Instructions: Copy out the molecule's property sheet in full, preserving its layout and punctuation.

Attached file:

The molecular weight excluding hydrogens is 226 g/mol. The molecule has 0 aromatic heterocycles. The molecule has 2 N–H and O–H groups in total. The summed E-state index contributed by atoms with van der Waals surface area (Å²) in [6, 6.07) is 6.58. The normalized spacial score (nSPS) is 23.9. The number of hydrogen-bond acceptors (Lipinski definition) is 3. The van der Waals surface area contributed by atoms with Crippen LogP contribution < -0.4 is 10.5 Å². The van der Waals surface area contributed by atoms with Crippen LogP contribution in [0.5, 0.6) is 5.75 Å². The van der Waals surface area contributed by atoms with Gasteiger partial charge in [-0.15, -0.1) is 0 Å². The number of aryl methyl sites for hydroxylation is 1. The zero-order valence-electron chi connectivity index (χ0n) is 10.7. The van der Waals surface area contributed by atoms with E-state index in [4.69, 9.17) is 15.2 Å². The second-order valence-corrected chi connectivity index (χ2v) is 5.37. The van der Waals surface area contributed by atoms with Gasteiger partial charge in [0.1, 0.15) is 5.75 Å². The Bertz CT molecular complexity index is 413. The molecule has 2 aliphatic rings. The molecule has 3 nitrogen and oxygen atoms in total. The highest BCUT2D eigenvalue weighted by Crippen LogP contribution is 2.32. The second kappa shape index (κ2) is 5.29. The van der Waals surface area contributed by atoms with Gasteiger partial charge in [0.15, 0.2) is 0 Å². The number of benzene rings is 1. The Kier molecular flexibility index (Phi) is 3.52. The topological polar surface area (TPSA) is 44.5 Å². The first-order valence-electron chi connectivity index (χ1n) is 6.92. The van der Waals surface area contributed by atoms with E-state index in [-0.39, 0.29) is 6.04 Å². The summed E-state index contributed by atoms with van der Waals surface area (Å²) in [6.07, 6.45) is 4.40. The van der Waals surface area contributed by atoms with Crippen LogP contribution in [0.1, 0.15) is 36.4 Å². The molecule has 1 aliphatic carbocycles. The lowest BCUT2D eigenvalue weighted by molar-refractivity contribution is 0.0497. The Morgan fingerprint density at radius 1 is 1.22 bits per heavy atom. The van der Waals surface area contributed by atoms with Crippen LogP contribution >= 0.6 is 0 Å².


The molecular weight excluding hydrogens is 226 g/mol. The molecule has 0 aromatic heterocycles. The molecule has 2 N–H and O–H groups in total. The summed E-state index contributed by atoms with van der Waals surface area (Å²) in [6, 6.07) is 6.58. The normalized spacial score (nSPS) is 23.9. The number of hydrogen-bond acceptors (Lipinski definition) is 3. The van der Waals surface area contributed by atoms with Crippen LogP contribution < -0.4 is 10.5 Å². The van der Waals surface area contributed by atoms with Crippen LogP contribution in [0.5, 0.6) is 5.75 Å². The van der Waals surface area contributed by atoms with Gasteiger partial charge in [-0.15, -0.1) is 0 Å². The number of aryl methyl sites for hydroxylation is 1. The zero-order valence-electron chi connectivity index (χ0n) is 10.7. The van der Waals surface area contributed by atoms with E-state index in [4.69, 9.17) is 15.2 Å². The second-order valence-corrected chi connectivity index (χ2v) is 5.37. The van der Waals surface area contributed by atoms with Gasteiger partial charge in [0.1, 0.15) is 5.75 Å². The Bertz CT molecular complexity index is 413. The molecule has 2 aliphatic rings. The molecule has 3 nitrogen and oxygen atoms in total. The highest BCUT2D eigenvalue weighted by Crippen LogP contribution is 2.32. The second kappa shape index (κ2) is 5.29. The van der Waals surface area contributed by atoms with Gasteiger partial charge in [0.15, 0.2) is 0 Å². The number of benzene rings is 1. The Kier molecular flexibility index (Phi) is 3.52. The topological polar surface area (TPSA) is 44.5 Å². The first-order valence-electron chi connectivity index (χ1n) is 6.92. The van der Waals surface area contributed by atoms with E-state index in [-0.39, 0.29) is 6.04 Å². The summed E-state index contributed by atoms with van der Waals surface area (Å²) in [6.07, 6.45) is 4.40. The van der Waals surface area contributed by atoms with Crippen LogP contribution in [0.1, 0.15) is 36.4 Å². The molecule has 1 aliphatic carbocycles. The lowest BCUT2D eigenvalue weighted by molar-refractivity contribution is 0.0497. The Morgan fingerprint density at radius 1 is 1.22 bits per heavy atom. The van der Waals surface area contributed by atoms with Crippen LogP contribution >= 0.6 is 0 Å².